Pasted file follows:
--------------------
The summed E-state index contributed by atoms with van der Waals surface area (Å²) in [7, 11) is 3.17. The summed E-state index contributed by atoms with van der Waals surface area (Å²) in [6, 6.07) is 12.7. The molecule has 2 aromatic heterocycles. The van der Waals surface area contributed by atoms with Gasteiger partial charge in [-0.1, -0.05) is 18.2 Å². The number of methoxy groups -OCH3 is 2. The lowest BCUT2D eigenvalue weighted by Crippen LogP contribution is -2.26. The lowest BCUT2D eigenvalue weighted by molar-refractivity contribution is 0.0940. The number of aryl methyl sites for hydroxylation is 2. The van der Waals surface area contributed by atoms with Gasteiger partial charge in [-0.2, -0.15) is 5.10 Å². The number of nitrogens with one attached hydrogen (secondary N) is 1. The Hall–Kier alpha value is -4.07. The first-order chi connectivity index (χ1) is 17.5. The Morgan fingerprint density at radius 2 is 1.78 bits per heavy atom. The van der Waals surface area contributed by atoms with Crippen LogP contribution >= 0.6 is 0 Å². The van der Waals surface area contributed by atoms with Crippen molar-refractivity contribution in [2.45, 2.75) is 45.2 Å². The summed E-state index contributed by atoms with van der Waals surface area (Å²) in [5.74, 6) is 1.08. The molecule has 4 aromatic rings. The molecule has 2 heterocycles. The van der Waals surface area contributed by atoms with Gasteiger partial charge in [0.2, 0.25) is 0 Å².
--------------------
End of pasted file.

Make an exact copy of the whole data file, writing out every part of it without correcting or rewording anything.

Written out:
The summed E-state index contributed by atoms with van der Waals surface area (Å²) in [7, 11) is 3.17. The summed E-state index contributed by atoms with van der Waals surface area (Å²) in [6, 6.07) is 12.7. The molecule has 2 aromatic heterocycles. The van der Waals surface area contributed by atoms with Gasteiger partial charge in [-0.1, -0.05) is 18.2 Å². The number of methoxy groups -OCH3 is 2. The lowest BCUT2D eigenvalue weighted by Crippen LogP contribution is -2.26. The lowest BCUT2D eigenvalue weighted by molar-refractivity contribution is 0.0940. The number of aryl methyl sites for hydroxylation is 2. The van der Waals surface area contributed by atoms with Gasteiger partial charge in [-0.2, -0.15) is 5.10 Å². The number of nitrogens with one attached hydrogen (secondary N) is 1. The Hall–Kier alpha value is -4.07. The first-order chi connectivity index (χ1) is 17.5. The Morgan fingerprint density at radius 2 is 1.78 bits per heavy atom. The van der Waals surface area contributed by atoms with Crippen LogP contribution >= 0.6 is 0 Å². The van der Waals surface area contributed by atoms with Crippen molar-refractivity contribution in [2.45, 2.75) is 45.2 Å². The summed E-state index contributed by atoms with van der Waals surface area (Å²) in [5.74, 6) is 1.08. The molecule has 4 aromatic rings. The molecule has 2 heterocycles. The van der Waals surface area contributed by atoms with Gasteiger partial charge in [0.2, 0.25) is 0 Å².